The Black 14 and Wyoming's cultural change

(Editor's Note: This is the winning essay from a contest hosted by the Sweetwater County Historical Museum. The writing prompt was: A local historical event that inspires me. Part of the grand prize is having the essay republished in the Green River Star. Jessica will be a senior at Green River High School this year.)

On Friday, Oct. 17, 1969, University of Wyoming star football players Jerome Berry, Tony Gibson, John Griffin, Lionel Grimes, Mel Hamilton, Ron Hill, Willie Hysaw, Jim Issac, Earl Lee, Tony McGee, Don Meadows, Ivie Moore, Joe Williams, and Ted Williams walked into the head football coach's office with black colored arm bands.

Through this simple movement, these 14 black men laid the foundation for the upheaval of the racial injustice in college football, but the impact spread far beyond the field. To this day, racial disparity exists, but protesters and activists persist changing the world we live in every day, growing closer to Martin Luther King's dream.

The Black 14 have had a major influence on racial equality, and continue to inspire others to stand strong in the face of adversity, fighting for what is morally justified. In the early 1890s, just a few years after Wyoming became a state, the University of Wyoming's football team made their debut. In the beginning, teams were primarily white and the University of Wyoming's team was no exception.

African American players saw a slight wave of acceptance in the 1920s when the first African American football players signed onto what would become the NFL after a 13-year ban, and the movement continued across sports especially when renowned player Jackie Robinson broke the color barrier in professional baseball, which sparked immense national change. By the 60s, African American sports players were fairly common, although discrimination within the teams was certainly not over.

In the 1969 football season, the University of Wyoming signed 14 black players to the team for the varsity football season, and started the year off with an impressive winning record. Ranked 12th in the nation, the Cowboys were preparing to face Brigham Young University, but conflict struck the week before the game. Willie Black, head of University of Wyoming's Black Student Alliance heard news of a discriminatory policy in the church that owns the private college, and began a movement sparked by outrage.

Throughout history, the church allowed African American members, even encouraging them to get baptized, and come to church, however, some injustices stood. In the original statement, the organization declared the need for a nonviolent protest to demonstrate a rule seen as unfair to the black community.

The group called out rules prohibiting black men from ascending to higher positions including priesthood and passing, preparing, or blessing sacrament as young boys do. The organization said this inhumane practice ought not be supported, and the college should not host this team on the premise due to inherently discriminatory policies. The black players on the team decided to stage a peaceful demonstration and still play the game, while recognizing the oppression by wearing black armbands during the game.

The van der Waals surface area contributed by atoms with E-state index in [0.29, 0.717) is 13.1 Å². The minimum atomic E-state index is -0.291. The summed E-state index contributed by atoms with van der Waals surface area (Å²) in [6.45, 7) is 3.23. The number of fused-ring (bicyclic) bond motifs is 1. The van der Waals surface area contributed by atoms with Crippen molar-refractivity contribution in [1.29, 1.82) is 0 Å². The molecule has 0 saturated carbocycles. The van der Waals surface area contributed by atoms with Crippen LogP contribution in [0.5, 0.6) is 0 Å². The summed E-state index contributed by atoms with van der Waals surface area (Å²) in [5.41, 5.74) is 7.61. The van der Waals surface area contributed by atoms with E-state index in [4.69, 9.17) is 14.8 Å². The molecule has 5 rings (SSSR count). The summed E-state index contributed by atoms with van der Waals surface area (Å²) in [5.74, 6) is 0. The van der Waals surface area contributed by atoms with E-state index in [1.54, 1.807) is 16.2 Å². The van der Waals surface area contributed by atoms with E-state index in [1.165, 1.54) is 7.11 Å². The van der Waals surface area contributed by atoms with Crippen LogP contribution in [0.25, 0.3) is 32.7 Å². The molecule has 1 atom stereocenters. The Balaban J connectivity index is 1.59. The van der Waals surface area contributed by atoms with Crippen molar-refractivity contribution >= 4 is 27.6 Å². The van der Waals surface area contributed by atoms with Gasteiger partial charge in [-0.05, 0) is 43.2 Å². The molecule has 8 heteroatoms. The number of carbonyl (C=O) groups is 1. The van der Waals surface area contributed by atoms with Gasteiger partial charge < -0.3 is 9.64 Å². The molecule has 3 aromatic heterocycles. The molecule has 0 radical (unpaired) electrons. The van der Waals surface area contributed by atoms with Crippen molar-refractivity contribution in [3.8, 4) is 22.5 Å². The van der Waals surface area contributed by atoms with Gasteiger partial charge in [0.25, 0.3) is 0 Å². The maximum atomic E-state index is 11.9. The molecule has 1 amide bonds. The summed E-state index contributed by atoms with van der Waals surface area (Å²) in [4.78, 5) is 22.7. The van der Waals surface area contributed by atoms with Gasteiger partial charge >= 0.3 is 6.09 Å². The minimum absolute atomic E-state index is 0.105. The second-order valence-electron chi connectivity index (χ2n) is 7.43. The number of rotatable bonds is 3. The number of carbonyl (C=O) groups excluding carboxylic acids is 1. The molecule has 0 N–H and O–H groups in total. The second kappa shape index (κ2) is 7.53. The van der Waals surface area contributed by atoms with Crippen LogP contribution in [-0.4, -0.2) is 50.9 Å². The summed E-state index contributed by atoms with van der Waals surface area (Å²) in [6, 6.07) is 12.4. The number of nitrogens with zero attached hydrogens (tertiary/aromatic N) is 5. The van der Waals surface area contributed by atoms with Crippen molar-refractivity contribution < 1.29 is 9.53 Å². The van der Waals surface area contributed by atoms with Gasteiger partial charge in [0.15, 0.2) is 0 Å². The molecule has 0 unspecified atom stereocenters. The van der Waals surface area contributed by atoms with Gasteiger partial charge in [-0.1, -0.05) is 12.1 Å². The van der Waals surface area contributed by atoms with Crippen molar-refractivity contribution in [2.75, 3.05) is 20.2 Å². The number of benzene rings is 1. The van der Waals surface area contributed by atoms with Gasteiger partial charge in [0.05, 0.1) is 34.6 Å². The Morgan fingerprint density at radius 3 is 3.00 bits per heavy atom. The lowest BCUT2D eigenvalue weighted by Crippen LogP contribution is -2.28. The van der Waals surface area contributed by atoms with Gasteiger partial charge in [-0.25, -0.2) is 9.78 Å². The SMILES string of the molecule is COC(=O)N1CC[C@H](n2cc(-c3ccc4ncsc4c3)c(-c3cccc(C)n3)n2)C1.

Prior to Saturday, the players went to discuss the idea with their head coach, but as they approached the office, the coach, Lloyd Eaton, led them to a seating area of the field house and immediately said each man was removed from the team for their actions. Witnesses claim the coach used vulgar language and discriminatory terms when addressing the men and furthered the intensity of the situation.

The players were dismissed from the team, and did not return for another game that season. After several meetings officials supported the coach's choice and the men were officially stripped from their football careers. The decision sparked long standing controversy, but was not overturned. In the following years, the church of BYU reviewed the rules and amended these to allow men of color to receive the same privileges and rights as white men in the church.

The relations continued to improve, not only in this specific church, but many others inspired by the revision of BYU's church rules. A few years after the incident, BYU also had its first African American football player -- a signal that the 14 had gotten the point through and it was being received well.

According to a recent interview of 10 men composing the Black 14, almost 50 years later, the University of Wyoming sincerely apologized for the events, as well as honored the players and recognized their contribution to making the University of Wyoming a better school for people of all ethnicities.

The men report that the decision to remove them from the team did not stop them from reaching their potential as people and that they do not see the event as something that ruined them but rather something that guided them to their purpose and sparked a fire in their activism.

Wyoming in recent years has made tremendous progress in race relations and leads the United States in improvement.

Wyoming has since had the greatest improvement in the racial wage gap of any state, as well as ranked amongst the top three in states creating education equality for minorities.

As a hopeful future UW Cowboy, the Black 14 inspire me to stand for equality, as neutrality in times of injustice supports the side of the oppressor. The men's simple actions have made an impact beyond their football game - the Black 14 shaped the Wyoming ideology of profound equality.


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